Skip to main content

Empire Magazine Greatest Movies List - #254: The Verdict

Paul Newman was one of the best actors of his time and Sydney Lumet one of the best directors ever so naturally the two of them working together is one of the greatest combinations imaginable. Based on a book adapted by David Mamet, The Verdict (1982) tells a fairly simple David and Goliath story of a washed-up lawyer fighting a case against a huge legal team. You could argue they don’t make movies like this anymore today, but in fact they are still being made every year. The difference is stories like this end up on the small screen where all the smart stories are made. Not so in the 1980s.

Sydney Lumet has made quite a few films on Empire magazine’s list of the 500 greatest movies ever made, notably his first feature 12 Angry Men. That one I had already seen when I watched The Verdict on Netflix a few weeks ago, so it felt a bit like a spiritual sequel. Whereas 12 Angry Men focused on what goes on in the jury room, this film focuses mostly on the lawyers, a little on the plaintiffs stuck between the two, and also stops in the judge’s office where he is imparting wisdom over his breakfast. Like many people I have seen my fair share of episodes of great legal shows like Law & Order, Boston Legal, and The Good Wife, but The Verdict is worth any of those shows if only to see Paul Newman defending the little guy.

Newman stars as Frank Galvin, a Boston lawyer who was once part of an elite law firm, but thanks to a series of unfortunate events is now reduced to giving his business cards at funerals in the desperate hope the bereaved might want to hire him to sue whoever is responsible for their loved ones’ death. Frank is heading for rock bottom and he knows it. After a night of heavy drinking at his usual bar he trashes his office, which was not much to look at in the first place.

Hope comes from his old friend Mickey (Jack Warden) who gives a case he is sure to win. A woman was admitted into a hospital run by the Archdiocese of Boston and was given the wrong anaesthetic during childbirth, causing her to lose her baby and to go into a coma. The patient’s family wants to settle so they get the money they need to take care of her and the Archdiocese and the hospital are more than happy to oblige. All Frank needs to do is negotiate a price and the case is closed.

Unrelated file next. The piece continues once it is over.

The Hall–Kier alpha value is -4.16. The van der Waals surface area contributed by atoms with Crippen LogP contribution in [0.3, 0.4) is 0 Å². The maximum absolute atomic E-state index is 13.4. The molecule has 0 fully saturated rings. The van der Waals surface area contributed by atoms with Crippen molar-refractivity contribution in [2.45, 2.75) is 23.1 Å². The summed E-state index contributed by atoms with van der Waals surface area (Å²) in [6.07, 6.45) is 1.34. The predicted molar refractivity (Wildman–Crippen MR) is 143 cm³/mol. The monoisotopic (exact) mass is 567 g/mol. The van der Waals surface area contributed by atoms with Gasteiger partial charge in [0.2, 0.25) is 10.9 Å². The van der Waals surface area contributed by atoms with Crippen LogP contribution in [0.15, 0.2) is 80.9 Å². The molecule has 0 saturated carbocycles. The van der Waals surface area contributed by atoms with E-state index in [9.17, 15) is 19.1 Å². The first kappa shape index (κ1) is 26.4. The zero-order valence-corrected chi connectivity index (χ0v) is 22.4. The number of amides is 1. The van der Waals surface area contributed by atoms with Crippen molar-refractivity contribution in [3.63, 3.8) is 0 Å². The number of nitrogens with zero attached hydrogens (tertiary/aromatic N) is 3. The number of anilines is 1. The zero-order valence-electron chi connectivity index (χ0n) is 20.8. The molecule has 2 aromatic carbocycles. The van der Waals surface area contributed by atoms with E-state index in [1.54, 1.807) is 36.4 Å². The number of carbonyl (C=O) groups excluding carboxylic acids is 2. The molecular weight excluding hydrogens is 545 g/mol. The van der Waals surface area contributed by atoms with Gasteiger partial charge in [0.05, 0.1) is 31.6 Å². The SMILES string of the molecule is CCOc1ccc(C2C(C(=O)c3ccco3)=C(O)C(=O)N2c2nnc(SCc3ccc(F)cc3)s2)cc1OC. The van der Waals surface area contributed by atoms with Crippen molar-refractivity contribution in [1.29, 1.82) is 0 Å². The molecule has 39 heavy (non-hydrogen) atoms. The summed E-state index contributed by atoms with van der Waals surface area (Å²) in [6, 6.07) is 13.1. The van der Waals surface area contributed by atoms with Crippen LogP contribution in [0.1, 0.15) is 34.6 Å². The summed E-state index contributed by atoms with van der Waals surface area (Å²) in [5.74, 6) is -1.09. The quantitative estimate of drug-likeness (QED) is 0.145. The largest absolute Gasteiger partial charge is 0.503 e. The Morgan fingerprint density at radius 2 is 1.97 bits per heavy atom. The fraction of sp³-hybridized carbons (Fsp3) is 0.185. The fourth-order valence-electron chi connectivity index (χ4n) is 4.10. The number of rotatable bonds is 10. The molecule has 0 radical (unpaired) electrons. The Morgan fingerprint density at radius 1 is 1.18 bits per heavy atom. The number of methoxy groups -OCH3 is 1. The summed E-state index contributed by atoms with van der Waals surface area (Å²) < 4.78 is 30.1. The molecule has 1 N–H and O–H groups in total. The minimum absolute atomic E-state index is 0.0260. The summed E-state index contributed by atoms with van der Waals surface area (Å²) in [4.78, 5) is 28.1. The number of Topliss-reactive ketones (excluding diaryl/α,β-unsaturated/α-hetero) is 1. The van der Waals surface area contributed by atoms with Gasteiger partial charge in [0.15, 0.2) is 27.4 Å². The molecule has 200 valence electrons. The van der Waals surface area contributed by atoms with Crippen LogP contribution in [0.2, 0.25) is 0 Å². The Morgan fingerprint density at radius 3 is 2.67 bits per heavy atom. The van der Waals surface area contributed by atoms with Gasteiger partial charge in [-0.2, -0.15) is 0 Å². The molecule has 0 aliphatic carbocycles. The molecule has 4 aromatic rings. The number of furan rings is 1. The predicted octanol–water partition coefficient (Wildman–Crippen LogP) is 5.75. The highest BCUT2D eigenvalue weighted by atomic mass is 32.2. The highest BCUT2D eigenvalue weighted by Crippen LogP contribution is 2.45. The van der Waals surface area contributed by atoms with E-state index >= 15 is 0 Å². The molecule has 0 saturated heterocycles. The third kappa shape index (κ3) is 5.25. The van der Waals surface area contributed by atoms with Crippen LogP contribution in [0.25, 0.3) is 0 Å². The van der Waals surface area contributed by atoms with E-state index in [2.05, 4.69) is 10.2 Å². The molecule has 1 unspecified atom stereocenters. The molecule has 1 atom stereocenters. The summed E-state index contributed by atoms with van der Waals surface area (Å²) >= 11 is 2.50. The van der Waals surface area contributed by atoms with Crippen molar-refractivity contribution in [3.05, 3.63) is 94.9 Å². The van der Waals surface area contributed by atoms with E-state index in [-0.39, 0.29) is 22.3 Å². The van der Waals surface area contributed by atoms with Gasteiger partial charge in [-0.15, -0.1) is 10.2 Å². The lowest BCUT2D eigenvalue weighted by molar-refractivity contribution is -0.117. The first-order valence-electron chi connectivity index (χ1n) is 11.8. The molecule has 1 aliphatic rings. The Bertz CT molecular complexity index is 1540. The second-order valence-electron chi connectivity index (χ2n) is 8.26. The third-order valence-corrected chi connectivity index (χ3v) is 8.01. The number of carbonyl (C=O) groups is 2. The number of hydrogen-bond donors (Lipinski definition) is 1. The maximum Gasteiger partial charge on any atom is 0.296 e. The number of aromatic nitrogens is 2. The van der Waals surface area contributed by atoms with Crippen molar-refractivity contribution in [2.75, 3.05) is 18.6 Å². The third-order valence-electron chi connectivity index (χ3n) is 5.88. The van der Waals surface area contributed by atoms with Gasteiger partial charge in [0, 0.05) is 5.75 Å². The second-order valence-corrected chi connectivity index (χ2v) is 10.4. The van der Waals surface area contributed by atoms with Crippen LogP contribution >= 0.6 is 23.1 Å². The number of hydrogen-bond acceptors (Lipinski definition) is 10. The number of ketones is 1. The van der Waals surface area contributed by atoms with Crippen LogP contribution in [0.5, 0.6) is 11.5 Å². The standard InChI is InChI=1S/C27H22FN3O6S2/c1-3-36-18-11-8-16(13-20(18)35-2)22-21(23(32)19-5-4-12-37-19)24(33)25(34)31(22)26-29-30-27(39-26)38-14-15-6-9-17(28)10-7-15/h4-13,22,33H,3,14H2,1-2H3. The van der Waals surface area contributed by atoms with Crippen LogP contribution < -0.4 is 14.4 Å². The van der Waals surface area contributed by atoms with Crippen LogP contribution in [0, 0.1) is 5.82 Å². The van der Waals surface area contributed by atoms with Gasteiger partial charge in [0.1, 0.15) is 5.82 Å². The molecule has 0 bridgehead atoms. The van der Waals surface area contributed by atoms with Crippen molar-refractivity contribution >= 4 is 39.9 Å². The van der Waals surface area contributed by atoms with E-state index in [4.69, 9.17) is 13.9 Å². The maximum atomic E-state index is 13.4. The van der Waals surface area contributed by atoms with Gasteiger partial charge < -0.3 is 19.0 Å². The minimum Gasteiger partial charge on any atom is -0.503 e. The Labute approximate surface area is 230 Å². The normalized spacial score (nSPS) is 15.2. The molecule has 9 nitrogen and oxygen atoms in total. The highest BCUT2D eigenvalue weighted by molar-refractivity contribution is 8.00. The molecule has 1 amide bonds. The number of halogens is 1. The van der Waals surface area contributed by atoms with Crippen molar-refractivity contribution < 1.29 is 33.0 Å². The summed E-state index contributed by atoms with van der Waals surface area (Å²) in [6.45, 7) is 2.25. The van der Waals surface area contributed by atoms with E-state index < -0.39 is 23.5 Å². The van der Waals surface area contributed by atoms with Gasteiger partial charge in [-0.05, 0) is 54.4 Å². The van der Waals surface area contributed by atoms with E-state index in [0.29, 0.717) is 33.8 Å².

Only the more Frank looks at the case, the less he is interested in settling. A doctor and possible witness for the case asks him if he is interested in getting to the truth, which is a damned good question. While taking pictures of the patient at the hospital for the case, he remembers she is not just a file: she is a human being who was seriously injured because somebody screwed up. Against the expectations of everyone from his clients to Mickey he decides to take the hospital to court. This, he decides, is the case he that will bring him out of his slump.

Easier said than done. Thinking his friend has made a huge mistake; Mickey joins forces with Frank and reminds him the Archdiocese will throw everything they have at the case now that they are fighting this in public. To his horror the lawyer who will represent the hospital is Ed Concannon (James Mason), whom Mickey describes as “the prince of fucking darkness.” A bit hyperbolic, but it is clearly established Frank and Mickey are fighting a formidable opponent. Concannon has a full boardroom of people doing research, coaching key witnesses, and using the media to sway public opinion.

Frank and Mickey on the other hand have to spend long hours at night desperately making phone calls to find witnesses or medical experts to help their case. In a sign of the times, when they do find a medical expert they are disappointed to see he is black, while Concannon’s people see this as good news for them. Not that they would ever says so in public of course.